Remembering Euro 2012

No, I am not talking about my European tour in 2012, the Euro 2012 that I am referring to is the just concluded European Football Championships, that was held in Ukraine and Poland. It was won by a team playing football on another level altogether — Spain.

Keukenhof’s Euro 2012 (click to enlarge)

Euro 2012 probably will be remembered as the platform in which Spain catapulted themselves into the pantheon of the greatest team in world football, up there with Brazil 1970. They are the first international team to win 3 consecutive grand competitions, namely Euro 2008, World Cup 2010 and Euro 2012. Their final performance against Italy showed how devastating they could be even without a recognize striker and how the ‘tiki-taka’ that was being labelled as boring, actually produced one of the most scintillating display of total football.

Playing with a 4-6-0 tactic, leaving Fabregas as the ‘false 9’ was a masterstroke by Vicente del Bosque. He started the competition with the tactic against the same team, Italy and ended it with exactly the same tactic but a different result altogether. Credit must also go to Italy who had to play with 10 men for the last half hour. The Italians were feeling the effects of a game to far from their reach. Andrea Pirlo, who single handedly guided Italy throughout the competition could only sit back and watch in awe at the efficiency of Spain’s short passes and ball control.

I feel that this ‘tiki-taka’ style of football is the way the game is supposed to be played. Good technique on top of precise passing is what most of the successful teams relied on, except that Spain did it on another level as compared to the likes of Germany and Italy. I think the Germans are the closest team that could replicate what the Spaniards are doing and hopefully we will see more of this sort of tactics in the next big event — World Cup 2014.

Defensive teams that prefer to ‘park the bus’ failed at the competition (Greece and England), so did those who relied too much on one or two players to carry the team (Portugal and Sweden). Egoist attitude also defeated most of the French and Dutch chances at the games. It must be drilled into teams that football is essentially a team game and you need to have all 11 players involved, either through ball control or through teamwork. Hopefully, by the time the World Cup arrives, most teams would have done away with the defensive attitude and start playing attractive football.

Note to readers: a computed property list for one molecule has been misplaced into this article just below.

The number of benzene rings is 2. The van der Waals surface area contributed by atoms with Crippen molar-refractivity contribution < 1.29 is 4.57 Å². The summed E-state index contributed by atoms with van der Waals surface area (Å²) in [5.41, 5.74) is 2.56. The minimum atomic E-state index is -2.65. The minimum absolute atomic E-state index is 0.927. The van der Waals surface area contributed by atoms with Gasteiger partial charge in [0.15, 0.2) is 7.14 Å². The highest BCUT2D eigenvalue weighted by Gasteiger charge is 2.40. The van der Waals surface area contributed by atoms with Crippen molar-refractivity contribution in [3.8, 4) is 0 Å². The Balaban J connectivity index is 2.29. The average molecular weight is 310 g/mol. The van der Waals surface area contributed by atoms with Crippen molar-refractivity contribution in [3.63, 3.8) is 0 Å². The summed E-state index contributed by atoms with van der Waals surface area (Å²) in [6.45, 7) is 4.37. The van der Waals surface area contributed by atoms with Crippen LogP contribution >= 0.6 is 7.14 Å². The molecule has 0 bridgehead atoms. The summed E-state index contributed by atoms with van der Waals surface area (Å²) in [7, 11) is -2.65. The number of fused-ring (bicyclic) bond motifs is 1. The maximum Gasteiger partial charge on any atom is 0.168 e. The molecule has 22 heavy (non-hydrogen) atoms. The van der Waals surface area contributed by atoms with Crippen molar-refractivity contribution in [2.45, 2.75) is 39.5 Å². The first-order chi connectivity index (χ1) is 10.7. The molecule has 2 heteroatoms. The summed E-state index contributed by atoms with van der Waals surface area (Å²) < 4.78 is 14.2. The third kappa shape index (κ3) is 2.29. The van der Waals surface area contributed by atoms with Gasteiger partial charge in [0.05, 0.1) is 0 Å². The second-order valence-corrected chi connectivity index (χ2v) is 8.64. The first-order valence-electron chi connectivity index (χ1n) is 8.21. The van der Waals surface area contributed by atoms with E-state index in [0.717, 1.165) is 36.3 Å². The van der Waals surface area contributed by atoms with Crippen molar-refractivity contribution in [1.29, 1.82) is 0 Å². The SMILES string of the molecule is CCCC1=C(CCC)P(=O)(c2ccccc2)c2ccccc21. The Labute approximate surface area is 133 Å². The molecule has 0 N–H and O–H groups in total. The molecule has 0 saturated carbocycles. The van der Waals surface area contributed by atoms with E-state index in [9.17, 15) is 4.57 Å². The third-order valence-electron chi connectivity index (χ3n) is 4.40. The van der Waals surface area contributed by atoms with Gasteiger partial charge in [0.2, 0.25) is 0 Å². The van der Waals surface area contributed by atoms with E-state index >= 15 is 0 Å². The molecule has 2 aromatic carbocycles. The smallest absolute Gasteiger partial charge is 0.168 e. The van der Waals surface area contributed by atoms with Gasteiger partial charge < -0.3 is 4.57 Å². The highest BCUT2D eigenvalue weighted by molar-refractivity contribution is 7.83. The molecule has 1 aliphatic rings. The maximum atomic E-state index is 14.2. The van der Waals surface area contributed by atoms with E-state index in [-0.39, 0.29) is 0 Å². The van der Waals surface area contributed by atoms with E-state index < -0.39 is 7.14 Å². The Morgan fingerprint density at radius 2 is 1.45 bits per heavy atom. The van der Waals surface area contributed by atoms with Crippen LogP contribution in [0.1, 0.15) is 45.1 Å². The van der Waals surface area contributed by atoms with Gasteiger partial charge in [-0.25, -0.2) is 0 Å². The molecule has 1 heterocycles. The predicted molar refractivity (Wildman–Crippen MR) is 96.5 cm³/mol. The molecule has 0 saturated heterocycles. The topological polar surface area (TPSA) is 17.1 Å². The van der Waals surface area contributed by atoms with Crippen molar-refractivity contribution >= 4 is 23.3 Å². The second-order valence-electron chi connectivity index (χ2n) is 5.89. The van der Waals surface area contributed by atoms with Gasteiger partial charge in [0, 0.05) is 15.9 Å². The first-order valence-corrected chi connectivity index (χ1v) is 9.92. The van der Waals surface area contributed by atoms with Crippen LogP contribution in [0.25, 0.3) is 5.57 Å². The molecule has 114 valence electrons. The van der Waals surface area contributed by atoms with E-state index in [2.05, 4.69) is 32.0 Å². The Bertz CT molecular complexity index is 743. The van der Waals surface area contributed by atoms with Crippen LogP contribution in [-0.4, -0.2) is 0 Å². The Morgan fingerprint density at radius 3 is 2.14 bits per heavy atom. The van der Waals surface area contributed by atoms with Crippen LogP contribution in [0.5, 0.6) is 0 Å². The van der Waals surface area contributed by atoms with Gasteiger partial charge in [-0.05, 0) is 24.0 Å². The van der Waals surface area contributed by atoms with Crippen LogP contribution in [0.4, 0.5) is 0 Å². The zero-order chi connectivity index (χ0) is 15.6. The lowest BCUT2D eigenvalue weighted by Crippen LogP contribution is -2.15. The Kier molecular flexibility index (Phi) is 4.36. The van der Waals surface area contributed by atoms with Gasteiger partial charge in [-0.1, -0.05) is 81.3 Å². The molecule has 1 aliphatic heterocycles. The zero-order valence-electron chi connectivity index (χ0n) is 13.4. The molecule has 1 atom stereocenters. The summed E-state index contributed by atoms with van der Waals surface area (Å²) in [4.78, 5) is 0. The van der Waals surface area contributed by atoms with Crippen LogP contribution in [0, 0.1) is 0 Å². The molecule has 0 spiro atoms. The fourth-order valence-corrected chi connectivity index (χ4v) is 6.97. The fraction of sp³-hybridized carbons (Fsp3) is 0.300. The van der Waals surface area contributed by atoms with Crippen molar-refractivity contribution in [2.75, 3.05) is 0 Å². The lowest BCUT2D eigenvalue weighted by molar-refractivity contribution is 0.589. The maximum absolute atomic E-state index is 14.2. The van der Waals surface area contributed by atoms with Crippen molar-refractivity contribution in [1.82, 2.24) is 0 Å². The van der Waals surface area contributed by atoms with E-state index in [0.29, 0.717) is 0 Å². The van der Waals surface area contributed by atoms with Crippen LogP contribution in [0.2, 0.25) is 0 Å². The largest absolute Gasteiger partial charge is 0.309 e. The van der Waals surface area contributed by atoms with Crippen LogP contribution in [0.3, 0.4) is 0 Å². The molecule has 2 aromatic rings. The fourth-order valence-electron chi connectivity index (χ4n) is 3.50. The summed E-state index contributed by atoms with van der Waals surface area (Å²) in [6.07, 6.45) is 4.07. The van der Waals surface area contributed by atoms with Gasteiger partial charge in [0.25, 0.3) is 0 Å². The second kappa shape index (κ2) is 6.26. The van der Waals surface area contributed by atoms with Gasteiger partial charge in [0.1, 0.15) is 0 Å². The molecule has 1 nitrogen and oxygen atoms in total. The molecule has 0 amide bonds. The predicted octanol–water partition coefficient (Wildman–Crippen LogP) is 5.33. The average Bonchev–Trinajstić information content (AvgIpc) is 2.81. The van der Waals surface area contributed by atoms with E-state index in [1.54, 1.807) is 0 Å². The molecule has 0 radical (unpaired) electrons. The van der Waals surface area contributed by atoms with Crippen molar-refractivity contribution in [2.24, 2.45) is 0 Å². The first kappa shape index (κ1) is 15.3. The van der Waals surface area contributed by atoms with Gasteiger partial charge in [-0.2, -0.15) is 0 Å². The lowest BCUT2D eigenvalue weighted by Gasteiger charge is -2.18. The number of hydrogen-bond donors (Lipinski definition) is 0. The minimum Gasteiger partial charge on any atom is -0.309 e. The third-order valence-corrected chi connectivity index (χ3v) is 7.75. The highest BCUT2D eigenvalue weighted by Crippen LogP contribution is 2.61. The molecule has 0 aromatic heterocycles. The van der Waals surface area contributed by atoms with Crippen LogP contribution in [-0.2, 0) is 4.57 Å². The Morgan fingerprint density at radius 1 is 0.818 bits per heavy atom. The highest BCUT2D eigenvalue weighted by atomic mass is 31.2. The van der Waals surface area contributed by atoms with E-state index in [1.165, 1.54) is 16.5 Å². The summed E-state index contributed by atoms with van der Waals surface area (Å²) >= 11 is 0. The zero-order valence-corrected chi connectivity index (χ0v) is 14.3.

Best Player

Andrea Pirlo, up until the final game against Spain, this diminutive player, sold by AC Milan to Juventus had only lost once in all the games he played. His range of passes, from the simple side passes to long range missiles were a joy to behold for an Italian team written off by most critics at the start of the competition. His highlight? The Panenka penalty against Joe Hart.

Best Match

The Italy-Germany (2-1) semi final was no doubt the best game of the competition. Joachim Low’s side was the tournament favourites but they were undone by the stubborn Italians with Balotelli and Pirlo in devastating form. Another good mention would be the Germany-Greece (4-2) game, in which Germany recovered and went ahead comfortably within 10 minutes after a Greek equaliser.


The ease in which Spain disposed off Italy in the final after coming under-fire for their boring ‘tiki-taka’ tactics just prior to the game. It shows that when the going gets tough, the Spaniards get going. If only someone could replicate the tactic into the Football Manager game that I am playing.

Team of the Tournament (4-5-1)

Buffon, Alba, Hummels, Balzaretti, Lahm, Pirlo, Ronaldo, Xavi, Iniesta, Fabregas and Balotelli. Honourable mentions (or subs): Casillas, Gerard, Ramos, Ozil and nobody (Fabregas playing as the false nine).


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